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Do NSAIDs Effectively Treat Back Pain?

Posted Monday, January 8, 2018 by Gene Moen

Back pain is one of the most pervasive, persistent, and difficult medical conditions to treat. Patients spend huge amounts of money on chiropractors and massage therapists to deal with the pain. There is a small army of surgeons, both orthopedic and neurosurgeons, who do surgical procedures to try to alleviate chronic back pain.

Hospitals often have special departments that specialize in spine surgery, most of which is related to the lumbar spine. And, of course, government agencies dealing with workers compensation devote much of their resources to evaluating and approving treatment for back problems, and spend large resources to make up for the workers’ missed pay. Finally, there is the human cost involved in people being in chronic pain that severely impacts their lives and that of their families. Economists have come up with estimates of billions of dollars lost in worker productivity.

It is not surprising that many people have looked for simple medical solutions to the problem. And that primarily consists of nonsteroidal anti-inflammatory drugs (NSAIDs). A recent study, however, found that such drugs really do not help much, if at all. Compared with placebos, the study found little clinical evidence that NSAIDS were effective.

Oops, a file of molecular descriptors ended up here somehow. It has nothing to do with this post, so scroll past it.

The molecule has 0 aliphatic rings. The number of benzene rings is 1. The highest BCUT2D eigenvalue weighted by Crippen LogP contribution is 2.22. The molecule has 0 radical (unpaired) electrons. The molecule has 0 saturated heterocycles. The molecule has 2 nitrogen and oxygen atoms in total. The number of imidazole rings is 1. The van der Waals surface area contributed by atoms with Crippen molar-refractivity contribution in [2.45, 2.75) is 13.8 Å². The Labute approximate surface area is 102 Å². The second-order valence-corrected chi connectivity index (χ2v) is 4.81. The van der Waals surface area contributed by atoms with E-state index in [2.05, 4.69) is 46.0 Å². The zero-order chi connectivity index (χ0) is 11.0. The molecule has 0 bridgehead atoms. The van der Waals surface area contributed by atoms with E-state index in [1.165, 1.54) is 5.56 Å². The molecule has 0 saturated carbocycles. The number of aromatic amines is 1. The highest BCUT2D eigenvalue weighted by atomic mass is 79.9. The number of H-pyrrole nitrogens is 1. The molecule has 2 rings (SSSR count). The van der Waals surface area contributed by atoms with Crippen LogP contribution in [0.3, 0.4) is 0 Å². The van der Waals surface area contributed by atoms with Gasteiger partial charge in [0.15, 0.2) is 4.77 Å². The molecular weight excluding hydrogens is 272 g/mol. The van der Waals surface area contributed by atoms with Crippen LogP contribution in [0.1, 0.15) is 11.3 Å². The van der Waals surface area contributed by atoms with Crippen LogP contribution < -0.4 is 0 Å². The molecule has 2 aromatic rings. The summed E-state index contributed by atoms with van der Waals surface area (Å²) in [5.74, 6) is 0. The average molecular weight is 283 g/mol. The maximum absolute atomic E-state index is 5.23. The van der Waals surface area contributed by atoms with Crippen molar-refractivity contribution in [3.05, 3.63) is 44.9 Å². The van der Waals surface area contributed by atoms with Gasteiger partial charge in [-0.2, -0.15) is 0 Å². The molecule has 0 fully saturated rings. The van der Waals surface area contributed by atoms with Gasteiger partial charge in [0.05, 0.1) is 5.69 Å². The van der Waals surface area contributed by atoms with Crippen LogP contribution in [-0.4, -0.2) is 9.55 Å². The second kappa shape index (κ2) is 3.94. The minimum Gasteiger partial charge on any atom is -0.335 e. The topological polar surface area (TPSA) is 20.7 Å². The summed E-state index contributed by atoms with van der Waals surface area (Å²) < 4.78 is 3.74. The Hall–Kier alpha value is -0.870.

Dr. Charles Kim at the NYU Langone Medical Center in New York believes this is true because there are so many diverse causes for back pain. “Every few years a study like this pops up saying that there’s little or no help for back pain with NSAIDs, acetaminophen, surgery, injections, physical therapy, or yoga.”

Dr. Kim believes that pain is probably the most complex problem encountered in medicine: “it can be due to a whole slew of things, whether it’s inflammatory, a muscle pull, a mechanical problem, or arthritis in the spine.” He went on to say “there are whole textbooks on the diagnosis of back pain — it’s a very nebulous diagnosis.”

The study that found little efficacy for NSAIDs in treating chronic back pain also included a systematic literature review of other trials of such drugs in treating neck pain, acute or chronic low back pain, and sciatica. The outcome: no evidence that showed a clinically important difference. The disabilities and life impact of back pain remains a major problem in our society with no clear solution, either medically or surgically.

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